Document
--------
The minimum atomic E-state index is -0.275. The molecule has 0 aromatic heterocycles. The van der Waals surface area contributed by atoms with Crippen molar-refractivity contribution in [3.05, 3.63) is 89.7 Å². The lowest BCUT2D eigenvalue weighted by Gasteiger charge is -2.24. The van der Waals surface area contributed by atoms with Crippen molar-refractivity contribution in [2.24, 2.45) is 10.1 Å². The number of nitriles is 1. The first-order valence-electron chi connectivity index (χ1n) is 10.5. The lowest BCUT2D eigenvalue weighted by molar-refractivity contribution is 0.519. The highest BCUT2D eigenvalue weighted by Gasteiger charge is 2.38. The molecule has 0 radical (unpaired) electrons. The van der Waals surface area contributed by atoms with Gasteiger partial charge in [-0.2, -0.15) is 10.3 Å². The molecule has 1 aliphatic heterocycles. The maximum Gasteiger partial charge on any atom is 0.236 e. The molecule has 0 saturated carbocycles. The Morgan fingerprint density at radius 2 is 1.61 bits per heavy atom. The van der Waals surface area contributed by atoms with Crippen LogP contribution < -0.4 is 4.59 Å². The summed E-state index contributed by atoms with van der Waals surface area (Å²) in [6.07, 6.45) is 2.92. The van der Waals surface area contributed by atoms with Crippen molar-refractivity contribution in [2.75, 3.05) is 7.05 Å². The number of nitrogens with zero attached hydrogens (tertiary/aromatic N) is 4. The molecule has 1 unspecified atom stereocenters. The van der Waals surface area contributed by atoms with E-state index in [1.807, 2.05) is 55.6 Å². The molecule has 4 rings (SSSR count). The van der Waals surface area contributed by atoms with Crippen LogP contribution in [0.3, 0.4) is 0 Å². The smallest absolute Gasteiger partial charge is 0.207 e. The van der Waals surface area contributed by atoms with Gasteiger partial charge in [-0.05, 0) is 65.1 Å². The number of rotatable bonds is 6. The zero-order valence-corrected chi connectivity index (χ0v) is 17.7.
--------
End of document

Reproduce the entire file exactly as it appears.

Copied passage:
The minimum atomic E-state index is -0.275. The molecule has 0 aromatic heterocycles. The van der Waals surface area contributed by atoms with Crippen molar-refractivity contribution in [3.05, 3.63) is 89.7 Å². The lowest BCUT2D eigenvalue weighted by Gasteiger charge is -2.24. The van der Waals surface area contributed by atoms with Crippen molar-refractivity contribution in [2.24, 2.45) is 10.1 Å². The number of nitriles is 1. The first-order valence-electron chi connectivity index (χ1n) is 10.5. The lowest BCUT2D eigenvalue weighted by molar-refractivity contribution is 0.519. The highest BCUT2D eigenvalue weighted by Gasteiger charge is 2.38. The molecule has 0 radical (unpaired) electrons. The van der Waals surface area contributed by atoms with Gasteiger partial charge in [-0.2, -0.15) is 10.3 Å². The molecule has 1 aliphatic heterocycles. The maximum Gasteiger partial charge on any atom is 0.236 e. The molecule has 0 saturated carbocycles. The Morgan fingerprint density at radius 2 is 1.61 bits per heavy atom. The van der Waals surface area contributed by atoms with Crippen LogP contribution < -0.4 is 4.59 Å². The summed E-state index contributed by atoms with van der Waals surface area (Å²) in [6.07, 6.45) is 2.92. The van der Waals surface area contributed by atoms with Crippen molar-refractivity contribution in [2.75, 3.05) is 7.05 Å². The number of nitrogens with zero attached hydrogens (tertiary/aromatic N) is 4. The molecule has 1 unspecified atom stereocenters. The van der Waals surface area contributed by atoms with E-state index in [1.807, 2.05) is 55.6 Å². The molecule has 4 rings (SSSR count). The van der Waals surface area contributed by atoms with Crippen LogP contribution in [0.3, 0.4) is 0 Å². The smallest absolute Gasteiger partial charge is 0.207 e. The van der Waals surface area contributed by atoms with Gasteiger partial charge in [-0.05, 0) is 65.1 Å². The number of rotatable bonds is 6. The zero-order valence-corrected chi connectivity index (χ0v) is 17.7.